In so doing, the learned judge took the correct view but the incorrect action. We shall state why.
 In the light of the refusal of learned Judge to recuse from hearing the cases, learned counsel made a formal motion before the three judges. They all sat to hear the arguments, to receive the submissions with supporting authorities. At the end of the hearing, the two judges produced a majority Ruling deciding that Burhan J. should recuse himself. They made an order that he should not sit. And they directed him not to.
In so doing, the Court afforded the parties the right law but throwing overboard all the fundamentals on which the court system rests. We shall state why.
 The Attorney General, aggrieved by the outcome has appealed.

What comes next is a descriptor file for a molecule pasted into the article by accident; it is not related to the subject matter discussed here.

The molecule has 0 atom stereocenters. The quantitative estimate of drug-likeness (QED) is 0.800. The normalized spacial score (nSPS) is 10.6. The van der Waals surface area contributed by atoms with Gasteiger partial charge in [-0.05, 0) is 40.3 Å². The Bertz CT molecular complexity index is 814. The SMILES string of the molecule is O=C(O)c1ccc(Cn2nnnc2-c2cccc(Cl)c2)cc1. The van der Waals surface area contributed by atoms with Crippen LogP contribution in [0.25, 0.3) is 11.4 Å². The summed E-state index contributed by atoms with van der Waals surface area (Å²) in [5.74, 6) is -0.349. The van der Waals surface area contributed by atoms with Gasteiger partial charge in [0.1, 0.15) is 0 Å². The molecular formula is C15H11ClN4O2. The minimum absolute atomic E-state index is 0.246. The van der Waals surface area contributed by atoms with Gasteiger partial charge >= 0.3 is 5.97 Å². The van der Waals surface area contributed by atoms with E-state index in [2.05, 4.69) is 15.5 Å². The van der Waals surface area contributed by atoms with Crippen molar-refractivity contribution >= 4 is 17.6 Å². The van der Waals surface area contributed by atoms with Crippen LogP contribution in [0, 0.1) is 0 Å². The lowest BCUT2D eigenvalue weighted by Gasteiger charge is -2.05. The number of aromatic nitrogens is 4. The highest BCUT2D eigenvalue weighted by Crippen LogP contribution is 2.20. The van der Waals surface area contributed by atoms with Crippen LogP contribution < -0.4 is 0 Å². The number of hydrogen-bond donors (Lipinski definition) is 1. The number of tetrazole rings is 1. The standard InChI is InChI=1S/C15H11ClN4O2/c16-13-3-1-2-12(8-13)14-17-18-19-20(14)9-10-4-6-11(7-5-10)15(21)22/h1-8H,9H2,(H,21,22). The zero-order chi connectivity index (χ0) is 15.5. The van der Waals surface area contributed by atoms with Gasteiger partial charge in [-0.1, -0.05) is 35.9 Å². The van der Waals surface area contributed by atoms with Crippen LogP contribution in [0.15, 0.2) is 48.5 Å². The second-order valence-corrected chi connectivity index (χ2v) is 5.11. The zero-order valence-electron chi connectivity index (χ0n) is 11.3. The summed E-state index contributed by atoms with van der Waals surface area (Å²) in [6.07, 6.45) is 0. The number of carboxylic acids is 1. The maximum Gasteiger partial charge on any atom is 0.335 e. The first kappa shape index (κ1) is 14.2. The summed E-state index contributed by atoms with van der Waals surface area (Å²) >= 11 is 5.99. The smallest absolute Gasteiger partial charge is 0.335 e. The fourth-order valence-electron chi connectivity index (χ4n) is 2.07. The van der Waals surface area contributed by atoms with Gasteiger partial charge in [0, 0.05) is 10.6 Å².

His grounds are that: (a) the two learned judges took extraneous matters into consideration in arriving at their conclusion; (b) there is a lack of concrete foundation from which to come to a finding of bias against the learned judge; (c) the order issued is constitutionally wrong and procedurally improper; (d) the two judges had no implicit or explicit power to do as they did; (e) recusal is a personal decision of the individual judge in question and may not become the business of the other members on the Bench; (f) the process adopted undermined the authority of the Chief Justice who had formed the Bench; (g) the request having been made to Burhan J. and relief sought from him specifically, the two judges had no competence to enter into the arena and grant a constitutional relief which had not been asked of them; (h) the two judges could not of themselves form a quorum as a constitutional court, ousting Burhan J. of his right to sit as a Judge; (i) impartiality and neutrality are to be presumed and, in this case, there was no evidence led by the applicants to rebut that presumption; (j) the two judges should have treated Burhan J. as of equal status as either of them; (k) there was no nexus of time and issue between the grant of citizenship and appointment of Burhan J., on the one hand, and the constitutionality of the Public Order Act as such; (l) the decision reached by the two Judges is ultra petita and the two Judges failed to construe the real motive behind the application; (m) the majority ruling creates an incorrect judicial precedent and may become a tool for litigants to destabilize the Judiciary. The appellant moved for the annulment of the majority ruling.